Michael Burawoy’s recent book-length engagement with the sociology of Pierre Bourdieu constitutes, at root, a Marxist critique of its inability to conceive of the dominated as anything other than duped and submissive, despite this sitting uneasily with Bourdieu’s own research and political practice later in life. Burawoy wonders whether Bourdieusians will be able to recognise the limits of their master’s thought, and set about revising and extending it, in the same way as Marxists did of their own master. This article responds by doing precisely that. After clarifying a different reading of misrecognition, symbolic violence and habitus, it draws out a Bourdieusian theory of social change and a ‘thicker’ conception of contemporary social orders that can accommodate or dissolve Burawoy’s arguments while maintaining fundamental separation from the Marxist project.

The idea of the university as a heterotopia: The ethics and politics of thinking in the age of informational capitalism

Bregham Dalgliesh

Drawing on struggles within academe between faculty that promote critical education and advocates of New Public Management (NPM) who endorse instrumental learning, I reimagine the university as a counter-space that positions it as a counter-power to informational capitalism. Initially, I outline its twin threats: ethical, as self-entrepreneurial academics are valorised by NPM; and political, with informationalisation conflating spaces of thinking. I then detail Scott Lash’s specific account of how the info-comm society negates critique. However, his monistic understanding of informationalisation means Lash’s alternative of Informationskritik risks subsumption by it. I therefore defer to Jacques Derrida’s idea of the university. To ensure the autonomy of the principle of reason in a world of info-comm flows, the university is a supplementary body to society, yet intimately linked to it by its critical reflexivity, which is on behalf of society. Because Derrida does not elaborate the requisite institutional architecture, I conclude with Michel Foucault’s notion of heterotopia as a quasi-illicit site that is different and other. Such an institutional design enables the university as a counter-space that is a bank of reason and an archive of its manifestation in social practices. It also upholds a space for thinking, which in the form of nominalist critical history proffers a counter-power to society as an informational homotopia.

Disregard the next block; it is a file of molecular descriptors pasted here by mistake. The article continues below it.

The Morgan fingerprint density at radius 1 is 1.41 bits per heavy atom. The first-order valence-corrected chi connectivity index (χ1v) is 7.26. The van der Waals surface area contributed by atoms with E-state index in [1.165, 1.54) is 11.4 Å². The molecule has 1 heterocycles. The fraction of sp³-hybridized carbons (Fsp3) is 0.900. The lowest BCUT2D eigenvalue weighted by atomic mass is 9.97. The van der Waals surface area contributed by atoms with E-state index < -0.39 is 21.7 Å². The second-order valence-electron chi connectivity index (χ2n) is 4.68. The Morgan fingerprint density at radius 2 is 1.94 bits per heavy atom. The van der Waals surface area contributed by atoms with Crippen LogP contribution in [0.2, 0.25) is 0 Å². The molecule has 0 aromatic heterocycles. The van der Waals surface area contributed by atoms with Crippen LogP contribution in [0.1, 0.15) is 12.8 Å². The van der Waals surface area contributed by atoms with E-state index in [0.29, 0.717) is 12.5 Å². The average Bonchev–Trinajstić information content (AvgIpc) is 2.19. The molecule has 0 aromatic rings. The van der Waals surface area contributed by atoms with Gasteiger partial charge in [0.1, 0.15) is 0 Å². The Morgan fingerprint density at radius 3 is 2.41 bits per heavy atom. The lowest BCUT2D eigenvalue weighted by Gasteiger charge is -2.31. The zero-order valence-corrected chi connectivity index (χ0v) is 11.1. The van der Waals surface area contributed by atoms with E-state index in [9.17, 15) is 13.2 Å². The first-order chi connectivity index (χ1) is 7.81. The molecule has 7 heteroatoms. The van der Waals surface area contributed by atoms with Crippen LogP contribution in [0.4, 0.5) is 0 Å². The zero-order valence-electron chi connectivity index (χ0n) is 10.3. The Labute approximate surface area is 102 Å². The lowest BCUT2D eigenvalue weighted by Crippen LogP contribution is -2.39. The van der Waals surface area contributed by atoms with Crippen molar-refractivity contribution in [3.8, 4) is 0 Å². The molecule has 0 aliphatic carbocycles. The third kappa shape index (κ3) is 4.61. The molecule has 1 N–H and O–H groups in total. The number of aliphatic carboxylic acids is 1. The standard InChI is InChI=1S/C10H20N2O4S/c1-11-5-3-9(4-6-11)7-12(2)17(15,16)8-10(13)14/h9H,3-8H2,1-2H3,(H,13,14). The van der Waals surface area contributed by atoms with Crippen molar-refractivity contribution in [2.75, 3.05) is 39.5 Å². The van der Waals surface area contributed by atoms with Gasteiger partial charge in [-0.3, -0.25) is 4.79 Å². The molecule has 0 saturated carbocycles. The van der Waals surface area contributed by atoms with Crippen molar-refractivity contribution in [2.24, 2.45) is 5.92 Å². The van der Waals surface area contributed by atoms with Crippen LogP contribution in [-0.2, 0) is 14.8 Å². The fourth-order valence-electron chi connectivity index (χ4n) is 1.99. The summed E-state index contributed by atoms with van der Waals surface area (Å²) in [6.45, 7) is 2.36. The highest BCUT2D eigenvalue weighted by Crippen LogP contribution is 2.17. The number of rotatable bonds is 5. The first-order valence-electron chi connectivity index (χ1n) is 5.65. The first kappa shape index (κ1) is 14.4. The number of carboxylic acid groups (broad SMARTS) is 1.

‘I have to like it’: Working-class awareness among workers at a Bata shoe factory

Kateřina Nedbálková

The working class has been interpreted within various disciplines and conceptual frameworks, some pointing to the gap between the depiction of the working class as a potentially active social force in the neoliberal deregulated global market and its portrayal as a suffering class of the marginal and excluded. In this text, I move behind this dichotomy to explore the everyday experiences of working-class men and women. Based on ethnographic research at the Bata shoe factory in the Czech Republic, I examine the meanings factory workers attach to their working classness. I investigate their sense of place in society in general. I argue that class matters in the workers’ perceptions of the self. On the one hand, the workers adopt the awareness of subalternity in relation to the educational and further the labor field that ranks them among the lowest positions. On the other hand, they take individual pride in their endurance of the hard work that shoemaking is believed to be. The committed work and emphasis on collectivity turn the microorganism of the factory into a place of mutual discipline, where the praised collectivity functions also as a tool for enhancing work effectivity, also in the interest of the management. By pointing to the concrete dimensions in which they balance the feelings of pride and shame, belonging, and symbolic displacement, I contribute to the sociological understanding of contemporary working classness.

Review Essay

Populism: What, where and why?

Wojciech Zomerski